Elk Is Having A Moment On Restaurant Menus

Adventurous meat lovers will be happy to know that tender elk meat is appearing on more restaurant menus than ever before. If you've had the great pleasure of tasting a freshly grilled elk steak for yourself, then you'll understand what all the hype is about. Popular ways to enjoy this Rocky Mountain delicacy include juicy tenderloin, flavorful burgers, jerky, fall-off-the-bone ribs, and sausage. The taste of elk differs when compared to beef due to its alfalfa and grass-fed diet, and they "are never given any steroids, growth-promoting chemicals or general antibiotics," says Elk USA. When hunting season comes around each fall, game hunters flock to the forests of the Western states in search of the best elk hunting spots, though exotic meats acquired by this means tend to be gamier than what you'll find sold in restaurants.

While some eateries get their elk from free-range farms, around 80% of elk meat sold in restaurants in the States is actually shipped internationally from New Zealand. As the demand for this slightly sweet, savory type of meat becomes ever-increasing, elk meat can now be found at 0.9% of local diners and fine dining menus across the country. While that may seem like a pretty low number to some, the 115% increase over the past few years is certainly worth noting (via Nation's Restaurant News). But just what is it about elk meat that's made it so enticing to the culinary world?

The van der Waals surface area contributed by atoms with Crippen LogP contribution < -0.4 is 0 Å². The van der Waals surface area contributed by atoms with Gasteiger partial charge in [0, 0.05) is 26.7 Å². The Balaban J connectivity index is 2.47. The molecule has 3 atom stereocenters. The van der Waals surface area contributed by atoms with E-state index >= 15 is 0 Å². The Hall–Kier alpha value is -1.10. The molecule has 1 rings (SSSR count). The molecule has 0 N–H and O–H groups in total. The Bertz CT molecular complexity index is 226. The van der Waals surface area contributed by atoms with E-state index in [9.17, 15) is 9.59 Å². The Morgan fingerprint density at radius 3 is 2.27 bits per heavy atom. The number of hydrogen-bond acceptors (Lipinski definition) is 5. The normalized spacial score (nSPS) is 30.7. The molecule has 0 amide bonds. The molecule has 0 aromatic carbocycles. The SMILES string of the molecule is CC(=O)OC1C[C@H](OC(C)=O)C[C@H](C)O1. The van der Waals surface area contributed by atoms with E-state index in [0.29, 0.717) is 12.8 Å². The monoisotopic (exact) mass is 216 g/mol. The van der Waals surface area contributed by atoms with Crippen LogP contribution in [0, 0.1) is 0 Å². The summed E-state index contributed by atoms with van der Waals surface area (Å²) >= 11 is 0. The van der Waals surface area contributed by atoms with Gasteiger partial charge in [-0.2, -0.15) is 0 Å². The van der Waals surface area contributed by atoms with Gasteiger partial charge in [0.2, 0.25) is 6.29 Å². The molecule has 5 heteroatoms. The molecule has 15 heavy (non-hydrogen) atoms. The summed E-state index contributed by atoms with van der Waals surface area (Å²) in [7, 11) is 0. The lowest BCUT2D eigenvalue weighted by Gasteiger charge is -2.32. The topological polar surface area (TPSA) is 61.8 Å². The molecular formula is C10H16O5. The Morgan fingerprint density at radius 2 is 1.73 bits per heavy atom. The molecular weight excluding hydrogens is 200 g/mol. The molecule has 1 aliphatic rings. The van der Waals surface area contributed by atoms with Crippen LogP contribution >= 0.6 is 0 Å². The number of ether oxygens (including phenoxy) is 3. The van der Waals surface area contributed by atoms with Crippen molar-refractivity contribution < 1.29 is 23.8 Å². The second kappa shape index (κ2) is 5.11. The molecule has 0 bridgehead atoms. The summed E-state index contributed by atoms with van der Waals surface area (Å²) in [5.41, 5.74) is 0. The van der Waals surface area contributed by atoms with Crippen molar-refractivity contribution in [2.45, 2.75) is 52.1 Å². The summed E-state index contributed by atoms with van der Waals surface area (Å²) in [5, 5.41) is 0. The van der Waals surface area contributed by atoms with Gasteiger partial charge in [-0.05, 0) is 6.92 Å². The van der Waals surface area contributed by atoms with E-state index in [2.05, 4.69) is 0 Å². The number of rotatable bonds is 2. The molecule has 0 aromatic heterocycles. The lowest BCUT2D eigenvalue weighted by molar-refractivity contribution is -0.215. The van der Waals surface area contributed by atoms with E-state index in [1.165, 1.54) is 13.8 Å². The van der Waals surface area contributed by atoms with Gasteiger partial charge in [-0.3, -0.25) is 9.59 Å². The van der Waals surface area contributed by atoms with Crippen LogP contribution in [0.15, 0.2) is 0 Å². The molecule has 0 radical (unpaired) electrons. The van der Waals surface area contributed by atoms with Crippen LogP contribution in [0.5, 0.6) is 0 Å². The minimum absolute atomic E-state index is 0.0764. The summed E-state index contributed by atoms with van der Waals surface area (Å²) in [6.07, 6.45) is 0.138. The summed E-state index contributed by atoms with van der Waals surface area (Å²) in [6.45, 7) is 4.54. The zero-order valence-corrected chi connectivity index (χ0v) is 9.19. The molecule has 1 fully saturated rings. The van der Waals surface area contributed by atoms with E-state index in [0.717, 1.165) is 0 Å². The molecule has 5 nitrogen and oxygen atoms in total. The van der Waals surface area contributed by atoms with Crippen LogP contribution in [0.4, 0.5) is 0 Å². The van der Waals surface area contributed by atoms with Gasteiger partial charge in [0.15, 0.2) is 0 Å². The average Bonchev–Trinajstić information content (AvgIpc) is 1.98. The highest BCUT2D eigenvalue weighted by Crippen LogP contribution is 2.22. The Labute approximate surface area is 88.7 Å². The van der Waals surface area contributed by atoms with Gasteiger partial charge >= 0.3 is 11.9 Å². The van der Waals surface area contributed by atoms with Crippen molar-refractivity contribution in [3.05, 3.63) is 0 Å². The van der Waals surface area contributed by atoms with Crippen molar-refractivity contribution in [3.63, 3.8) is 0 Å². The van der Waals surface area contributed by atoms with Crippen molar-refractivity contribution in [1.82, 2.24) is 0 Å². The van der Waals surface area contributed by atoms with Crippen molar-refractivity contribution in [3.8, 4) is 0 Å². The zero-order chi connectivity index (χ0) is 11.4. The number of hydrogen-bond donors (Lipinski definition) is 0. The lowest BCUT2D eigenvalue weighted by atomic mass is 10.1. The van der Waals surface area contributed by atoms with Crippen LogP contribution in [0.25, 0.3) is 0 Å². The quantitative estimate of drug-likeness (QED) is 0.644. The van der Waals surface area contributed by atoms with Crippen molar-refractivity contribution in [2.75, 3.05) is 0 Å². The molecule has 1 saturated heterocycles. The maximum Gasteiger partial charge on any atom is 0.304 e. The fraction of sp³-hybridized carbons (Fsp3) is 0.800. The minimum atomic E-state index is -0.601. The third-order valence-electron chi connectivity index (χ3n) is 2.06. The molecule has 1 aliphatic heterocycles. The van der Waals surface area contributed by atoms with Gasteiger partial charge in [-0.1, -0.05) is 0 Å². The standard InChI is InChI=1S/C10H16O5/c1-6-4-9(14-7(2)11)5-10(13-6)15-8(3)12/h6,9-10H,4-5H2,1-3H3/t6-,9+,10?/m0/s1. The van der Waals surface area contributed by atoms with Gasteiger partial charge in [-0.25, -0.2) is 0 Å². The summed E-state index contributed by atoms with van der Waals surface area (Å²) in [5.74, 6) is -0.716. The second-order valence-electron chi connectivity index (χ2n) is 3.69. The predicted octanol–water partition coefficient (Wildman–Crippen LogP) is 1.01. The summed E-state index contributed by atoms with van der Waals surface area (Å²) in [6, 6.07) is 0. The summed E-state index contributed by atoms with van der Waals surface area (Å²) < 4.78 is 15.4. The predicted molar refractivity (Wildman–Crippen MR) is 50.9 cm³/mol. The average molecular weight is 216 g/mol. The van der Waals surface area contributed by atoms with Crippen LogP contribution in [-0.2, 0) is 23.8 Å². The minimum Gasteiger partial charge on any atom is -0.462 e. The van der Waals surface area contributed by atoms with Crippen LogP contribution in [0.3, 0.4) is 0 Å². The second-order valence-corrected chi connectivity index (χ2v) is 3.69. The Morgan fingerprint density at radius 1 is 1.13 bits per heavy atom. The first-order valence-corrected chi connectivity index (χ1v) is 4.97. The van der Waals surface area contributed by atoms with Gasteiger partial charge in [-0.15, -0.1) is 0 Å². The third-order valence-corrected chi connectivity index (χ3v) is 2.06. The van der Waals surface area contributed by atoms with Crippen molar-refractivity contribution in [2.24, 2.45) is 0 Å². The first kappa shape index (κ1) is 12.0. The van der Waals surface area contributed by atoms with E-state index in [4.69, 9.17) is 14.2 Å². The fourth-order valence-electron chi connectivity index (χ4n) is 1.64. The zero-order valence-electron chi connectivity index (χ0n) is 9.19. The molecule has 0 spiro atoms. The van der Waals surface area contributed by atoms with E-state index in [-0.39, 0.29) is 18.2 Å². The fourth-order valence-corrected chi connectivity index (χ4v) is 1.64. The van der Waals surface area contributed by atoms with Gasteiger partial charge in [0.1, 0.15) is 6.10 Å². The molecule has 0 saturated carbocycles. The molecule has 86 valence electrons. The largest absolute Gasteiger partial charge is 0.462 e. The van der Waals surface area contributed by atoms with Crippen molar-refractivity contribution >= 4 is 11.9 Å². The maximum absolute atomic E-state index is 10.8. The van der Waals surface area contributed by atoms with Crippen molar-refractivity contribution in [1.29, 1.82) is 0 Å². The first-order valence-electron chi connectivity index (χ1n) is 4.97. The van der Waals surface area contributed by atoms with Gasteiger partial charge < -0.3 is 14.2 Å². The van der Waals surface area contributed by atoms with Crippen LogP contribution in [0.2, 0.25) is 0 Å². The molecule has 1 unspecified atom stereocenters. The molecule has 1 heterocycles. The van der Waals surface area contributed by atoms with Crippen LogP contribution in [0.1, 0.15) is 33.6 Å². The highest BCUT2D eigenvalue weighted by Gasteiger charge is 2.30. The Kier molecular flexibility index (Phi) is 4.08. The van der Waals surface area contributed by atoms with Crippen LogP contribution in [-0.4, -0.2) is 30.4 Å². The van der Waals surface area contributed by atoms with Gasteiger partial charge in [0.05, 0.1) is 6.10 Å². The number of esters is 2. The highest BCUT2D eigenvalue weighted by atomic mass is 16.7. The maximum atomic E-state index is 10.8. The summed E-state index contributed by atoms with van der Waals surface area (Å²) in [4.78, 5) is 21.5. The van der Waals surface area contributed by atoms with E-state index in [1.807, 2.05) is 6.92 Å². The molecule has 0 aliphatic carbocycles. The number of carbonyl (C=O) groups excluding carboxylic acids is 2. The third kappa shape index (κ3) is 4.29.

Elk meat is a much healthier alternative to beef

Although elk farming and domestic breeding is a relatively new practice in the United States that started in the '90s, it's become a pretty competitive market as more people discover this tasty hidden gem. Elk farms span thousands of acres across the Western Plains, making it the perfect wild environment for the elk to graze to their heart's content. While most cattle feed on a starchy grain-fed diet, elk are herbivores, so their meat is much lower in fat and full of protein and nutrients, and it has the lowest calorie count of any red meat (per WebMD). It's easy to see why this heart-healthy alternative to beef is becoming a favored dish.

Preparing it can be tricky due to the lean nature of the meat, which allows it to dry out more quickly. Don't make the mistake of overcooking it! Leave it to really taste all the mouthwatering flavors in their purest form. However, if you prefer your cut of elk to be cooked more, there are tons of delicious marinades out there that can be the perfect addition to a medium or well-done carnivorous feast. 

Both casual and seasoned elk eaters have described its flavor as having "a much deeper taste than beef" and "a subtle hint of earthy flavors" (per Eat Elk Meat). The next time you head out West, make a pitstop at a local diner with elk on the menu to experience a luscious morsel for yourself. Your palate will thank you.